5. They used to say the same about black teenagers.

    1. Staircase2 9 Jun 2011, 12:15am

      ……..And for the same reasons – see what I wrote above

  6. My head is shaking and my mind boggles at the daily headlines I read out of the US. Who knows what to believe when so much of the content is so questionably tainted? Only the US could now throw guns in to the risky behavior aspects of LGBT youth. Is this another fear tactic? for example not once in all the High school and University massacres in the media has sexual identity been tied to any perpetrator.
    Guns in schools are a factor in many states which is why surprise they have metal detectors in many school districts. Why is this any different a risky behavior listed for LGBT than it is for straight youth in the US

    1. Jan Bridget 8 Jun 2011, 7:42am

      You are missing the point: taking guns into schools is considered a risky behaviour for all young people; all young people were asked this question. It isn’t more risky behaviour for LGBT young people than heterosexual youth unless they are, proportionately, more likely to take guns into school.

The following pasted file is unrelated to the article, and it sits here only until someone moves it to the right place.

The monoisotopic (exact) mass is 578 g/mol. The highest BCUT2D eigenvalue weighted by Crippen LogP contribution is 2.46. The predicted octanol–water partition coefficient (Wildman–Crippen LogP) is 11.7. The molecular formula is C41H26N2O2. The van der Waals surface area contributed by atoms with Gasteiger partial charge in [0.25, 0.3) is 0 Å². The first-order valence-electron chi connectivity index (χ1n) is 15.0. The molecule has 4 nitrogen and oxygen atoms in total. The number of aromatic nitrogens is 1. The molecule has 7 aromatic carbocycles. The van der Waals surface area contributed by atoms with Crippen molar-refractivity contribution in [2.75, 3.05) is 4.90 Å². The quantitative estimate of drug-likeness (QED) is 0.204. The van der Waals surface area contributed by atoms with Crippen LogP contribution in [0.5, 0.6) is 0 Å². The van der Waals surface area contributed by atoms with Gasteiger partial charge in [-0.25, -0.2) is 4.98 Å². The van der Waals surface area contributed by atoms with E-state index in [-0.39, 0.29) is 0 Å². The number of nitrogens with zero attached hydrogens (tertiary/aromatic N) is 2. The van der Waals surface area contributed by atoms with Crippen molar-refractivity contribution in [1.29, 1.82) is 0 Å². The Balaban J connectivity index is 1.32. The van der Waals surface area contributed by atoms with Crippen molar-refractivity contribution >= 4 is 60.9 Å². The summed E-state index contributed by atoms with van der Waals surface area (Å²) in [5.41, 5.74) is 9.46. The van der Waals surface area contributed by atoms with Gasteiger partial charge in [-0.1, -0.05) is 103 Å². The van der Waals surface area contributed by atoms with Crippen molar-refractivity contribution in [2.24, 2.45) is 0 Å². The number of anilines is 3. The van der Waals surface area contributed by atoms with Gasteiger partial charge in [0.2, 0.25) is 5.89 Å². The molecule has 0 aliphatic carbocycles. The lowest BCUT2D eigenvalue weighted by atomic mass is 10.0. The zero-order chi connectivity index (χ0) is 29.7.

I haven’t got the time to dig out any references but somewhere in the back of my mind I remember that sexual orientation was connected with one of the massacres.
      By the way, there is a lot of respect from researchers with regard to the Youth Risk Behaviour Surveys. This research is helping to improve things significantly for LGBT youth in the USA – as the CEO of the Trevor Project said, “For the first time, the challenges faced by lesbian, gay and bisexual youth are no longer invisible to policy and lawmakers on the national, state and local levels. As a broad population study, the CDC report validates the argument for stronger protections for sexual minority youth, and makes clear

      1. Jan Bridget 8 Jun 2011, 7:45am

        that suicide prevention must be an imperative of our federally elected officials.” Would that we had such research in Britain!

      2. David Myers 8 Jun 2011, 11:29am